Niger voters pick president
Niamey - The people of Niger voted for a new civilian president on Saturday in landmark polls that the outgoing head of the military junta said should serve as an example of democracy to the whole of Africa.
Thirteen months after Mamadou Tandja was jettisoned from office over his attempts to amend the constitution, voters were choosing between a former ally of the toppled president and a veteran opposition leader in the run-off poll.
General Salou Djibo, installed as leader of the junta after the February 2010 coup, was among the first to cast his ballot.
"This is a great day for me and for all the people of Niger," Djibo said.
"If we can hold a successful election then together we will have accomplished bringing about a democracy that can serve as an example to Africa," he told reporters at a polling station in the capital Niamey.
Issoufou 'the favourite'
The run-off pits veteran opposition leader Mahamadou Issoufou, 59, against former Prime Minister Seini Oumarou, the 60-year-old leader of Tandja's party.
Issoufou, a long-time opponent of Tandja's 10-year rule, is considered the favourite after taking the lead in the first round vote on January 31 with 36% of the vote, compared to 23% for Oumarou.
Niger's junta vowed to usher in civilian government after it took power last year to end a crisis triggered by Tandja's attempts to extend his rule beyond the constitutional limits. No junta member was an election candidate.
Social Democratic Party leader Issoufou has strengthened his candidacy by forging alliances, especially with Hama Amadou, another former premier under Tandja who garnered 19% in the first round vote.
'We are going to win'
"We are going to win this election. I have received significant support, including from Hama Amadou," Issoufou told reporters as he voted.
His rival Oumarou, of the National Movement for the Development of Society, was equally bullish, discounting his rival's lead in the first round.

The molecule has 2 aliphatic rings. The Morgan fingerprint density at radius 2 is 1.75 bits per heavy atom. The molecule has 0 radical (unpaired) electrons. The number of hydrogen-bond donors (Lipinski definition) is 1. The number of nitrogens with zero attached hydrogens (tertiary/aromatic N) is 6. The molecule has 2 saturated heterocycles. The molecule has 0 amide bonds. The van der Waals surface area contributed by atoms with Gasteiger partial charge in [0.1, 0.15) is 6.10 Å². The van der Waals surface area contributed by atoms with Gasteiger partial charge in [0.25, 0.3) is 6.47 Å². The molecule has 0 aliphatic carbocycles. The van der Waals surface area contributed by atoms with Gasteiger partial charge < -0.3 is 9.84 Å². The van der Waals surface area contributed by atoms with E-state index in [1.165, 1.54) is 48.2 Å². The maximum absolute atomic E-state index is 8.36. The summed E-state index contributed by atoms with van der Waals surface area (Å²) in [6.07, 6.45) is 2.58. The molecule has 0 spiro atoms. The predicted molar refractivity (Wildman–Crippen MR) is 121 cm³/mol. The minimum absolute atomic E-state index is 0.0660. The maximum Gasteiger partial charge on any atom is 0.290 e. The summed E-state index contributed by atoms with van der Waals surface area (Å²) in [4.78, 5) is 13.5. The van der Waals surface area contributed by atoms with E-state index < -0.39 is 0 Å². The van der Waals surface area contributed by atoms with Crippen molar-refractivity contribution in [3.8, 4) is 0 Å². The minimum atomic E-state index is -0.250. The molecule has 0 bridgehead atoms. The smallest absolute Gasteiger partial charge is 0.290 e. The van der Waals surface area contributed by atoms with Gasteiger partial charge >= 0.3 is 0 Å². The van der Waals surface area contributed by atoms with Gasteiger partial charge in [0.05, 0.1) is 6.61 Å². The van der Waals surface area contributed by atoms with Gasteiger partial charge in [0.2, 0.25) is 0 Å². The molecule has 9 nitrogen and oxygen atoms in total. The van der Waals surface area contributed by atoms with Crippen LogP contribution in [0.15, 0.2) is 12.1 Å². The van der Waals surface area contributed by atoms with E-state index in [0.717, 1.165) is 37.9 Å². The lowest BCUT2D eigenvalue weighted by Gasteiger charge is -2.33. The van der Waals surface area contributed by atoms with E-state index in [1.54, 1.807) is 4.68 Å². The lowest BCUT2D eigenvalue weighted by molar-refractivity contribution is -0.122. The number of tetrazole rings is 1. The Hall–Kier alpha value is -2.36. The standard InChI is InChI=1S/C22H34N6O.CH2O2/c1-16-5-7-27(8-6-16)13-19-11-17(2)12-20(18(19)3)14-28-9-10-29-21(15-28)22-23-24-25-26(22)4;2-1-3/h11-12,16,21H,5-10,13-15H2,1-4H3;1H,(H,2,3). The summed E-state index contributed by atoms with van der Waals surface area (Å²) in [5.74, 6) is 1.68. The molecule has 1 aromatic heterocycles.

"I am very confident. Politics is not a game of maths. Everyone goes back to zero after the first round," he said at a Niamey polling station.
During the campaign, both candidates have promised to dissolve parliament and organise legislative elections for a more representative assembly in the vast, landlocked country on the edge of the Sahara desert.
They have also expressed similar goals for Niger, an impoverished nation that has become a base for al-Qaeda-linked militants.
They have vowed to tackle the poverty that afflicts some 60% of the population, protect against the cyclical food crises, and assure an equitable distribution of the country's wealth from uranium.
Voting appeared to have passed off peacefully, with the independent electoral commission saying it had received no reports of any incident.
"At the moment, everything is calm," said one member of the commission.
There was no immediate word on turnout although an AFP journalist said that it appeared to be relatively light in the capital where there was no sign of long queues.
Speaking at the Niamey polling station, Djibo urged supporters of the two candidates to respect the rule of law and voters to turn out in force.
"I have come here to perform my civic duty and I call on all the sons and daughters of Niger to do the same," he said.
"I also appeal to the two candidates that they respect the outcome once the results have been declared by electoral commission, and that the loser accepts his defeat."
Coups and rebellion
Just this week a "republican pact" was signed by which civilian and military authorities have agreed to respect the country's new constitution, adopted at the end of last year.
Since independence from France in 1960, Niger has been wracked by coups and faced a Tuareg rebellion in the north of the country.
And in recent years the Sahel country has become one of the bases for al-Qaeda in the Islamic Maghreb (AQIM), which has been responsible for kidnappings and killings of Westerners in the region.